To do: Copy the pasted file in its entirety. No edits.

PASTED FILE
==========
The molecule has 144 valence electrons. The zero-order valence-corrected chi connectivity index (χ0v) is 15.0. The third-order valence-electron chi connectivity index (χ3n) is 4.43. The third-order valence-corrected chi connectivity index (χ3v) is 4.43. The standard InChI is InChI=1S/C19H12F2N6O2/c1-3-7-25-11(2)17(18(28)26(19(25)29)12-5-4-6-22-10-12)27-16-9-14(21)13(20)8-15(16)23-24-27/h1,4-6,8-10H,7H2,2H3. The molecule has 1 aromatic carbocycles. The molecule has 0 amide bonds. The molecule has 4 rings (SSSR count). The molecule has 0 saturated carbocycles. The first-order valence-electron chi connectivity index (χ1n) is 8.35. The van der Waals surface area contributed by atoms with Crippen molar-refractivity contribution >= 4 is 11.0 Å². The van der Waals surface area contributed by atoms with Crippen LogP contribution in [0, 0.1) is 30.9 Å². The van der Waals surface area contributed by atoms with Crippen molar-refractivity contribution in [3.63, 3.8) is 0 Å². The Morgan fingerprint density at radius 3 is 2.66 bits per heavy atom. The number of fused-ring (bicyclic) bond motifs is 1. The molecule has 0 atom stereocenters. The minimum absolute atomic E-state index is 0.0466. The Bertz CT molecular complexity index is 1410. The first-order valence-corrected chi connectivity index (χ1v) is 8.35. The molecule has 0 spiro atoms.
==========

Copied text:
The molecule has 144 valence electrons. The zero-order valence-corrected chi connectivity index (χ0v) is 15.0. The third-order valence-electron chi connectivity index (χ3n) is 4.43. The third-order valence-corrected chi connectivity index (χ3v) is 4.43. The standard InChI is InChI=1S/C19H12F2N6O2/c1-3-7-25-11(2)17(18(28)26(19(25)29)12-5-4-6-22-10-12)27-16-9-14(21)13(20)8-15(16)23-24-27/h1,4-6,8-10H,7H2,2H3. The molecule has 1 aromatic carbocycles. The molecule has 0 amide bonds. The molecule has 4 rings (SSSR count). The molecule has 0 saturated carbocycles. The first-order valence-electron chi connectivity index (χ1n) is 8.35. The van der Waals surface area contributed by atoms with Crippen molar-refractivity contribution >= 4 is 11.0 Å². The van der Waals surface area contributed by atoms with Crippen LogP contribution in [0, 0.1) is 30.9 Å². The van der Waals surface area contributed by atoms with Crippen molar-refractivity contribution in [3.63, 3.8) is 0 Å². The Morgan fingerprint density at radius 3 is 2.66 bits per heavy atom. The number of fused-ring (bicyclic) bond motifs is 1. The molecule has 0 atom stereocenters. The minimum absolute atomic E-state index is 0.0466. The Bertz CT molecular complexity index is 1410. The first-order valence-corrected chi connectivity index (χ1v) is 8.35. The molecule has 0 spiro atoms.